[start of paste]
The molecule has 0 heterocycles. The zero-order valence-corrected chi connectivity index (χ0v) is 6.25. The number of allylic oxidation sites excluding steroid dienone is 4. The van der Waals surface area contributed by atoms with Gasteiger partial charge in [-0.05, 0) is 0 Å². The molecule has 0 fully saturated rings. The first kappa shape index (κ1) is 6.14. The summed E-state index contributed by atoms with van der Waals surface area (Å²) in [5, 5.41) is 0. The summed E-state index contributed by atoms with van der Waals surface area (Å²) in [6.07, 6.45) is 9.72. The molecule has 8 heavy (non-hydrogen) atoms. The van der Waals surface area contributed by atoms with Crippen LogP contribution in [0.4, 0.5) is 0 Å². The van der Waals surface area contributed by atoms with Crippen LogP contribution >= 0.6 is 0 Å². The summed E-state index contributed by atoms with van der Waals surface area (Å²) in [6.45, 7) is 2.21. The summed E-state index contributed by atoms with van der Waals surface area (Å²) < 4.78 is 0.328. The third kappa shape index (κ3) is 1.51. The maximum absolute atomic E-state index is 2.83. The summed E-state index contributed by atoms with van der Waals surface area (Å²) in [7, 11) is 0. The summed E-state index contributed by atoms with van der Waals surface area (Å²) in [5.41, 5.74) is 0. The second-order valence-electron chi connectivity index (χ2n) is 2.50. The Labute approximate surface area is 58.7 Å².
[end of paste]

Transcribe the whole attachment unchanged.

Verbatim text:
The molecule has 0 heterocycles. The zero-order valence-corrected chi connectivity index (χ0v) is 6.25. The number of allylic oxidation sites excluding steroid dienone is 4. The van der Waals surface area contributed by atoms with Gasteiger partial charge in [-0.05, 0) is 0 Å². The molecule has 0 fully saturated rings. The first kappa shape index (κ1) is 6.14. The summed E-state index contributed by atoms with van der Waals surface area (Å²) in [5, 5.41) is 0. The summed E-state index contributed by atoms with van der Waals surface area (Å²) in [6.07, 6.45) is 9.72. The molecule has 8 heavy (non-hydrogen) atoms. The van der Waals surface area contributed by atoms with Crippen LogP contribution in [0.4, 0.5) is 0 Å². The van der Waals surface area contributed by atoms with Crippen LogP contribution >= 0.6 is 0 Å². The summed E-state index contributed by atoms with van der Waals surface area (Å²) in [6.45, 7) is 2.21. The summed E-state index contributed by atoms with van der Waals surface area (Å²) < 4.78 is 0.328. The third kappa shape index (κ3) is 1.51. The maximum absolute atomic E-state index is 2.83. The summed E-state index contributed by atoms with van der Waals surface area (Å²) in [7, 11) is 0. The summed E-state index contributed by atoms with van der Waals surface area (Å²) in [5.41, 5.74) is 0. The second-order valence-electron chi connectivity index (χ2n) is 2.50. The Labute approximate surface area is 58.7 Å².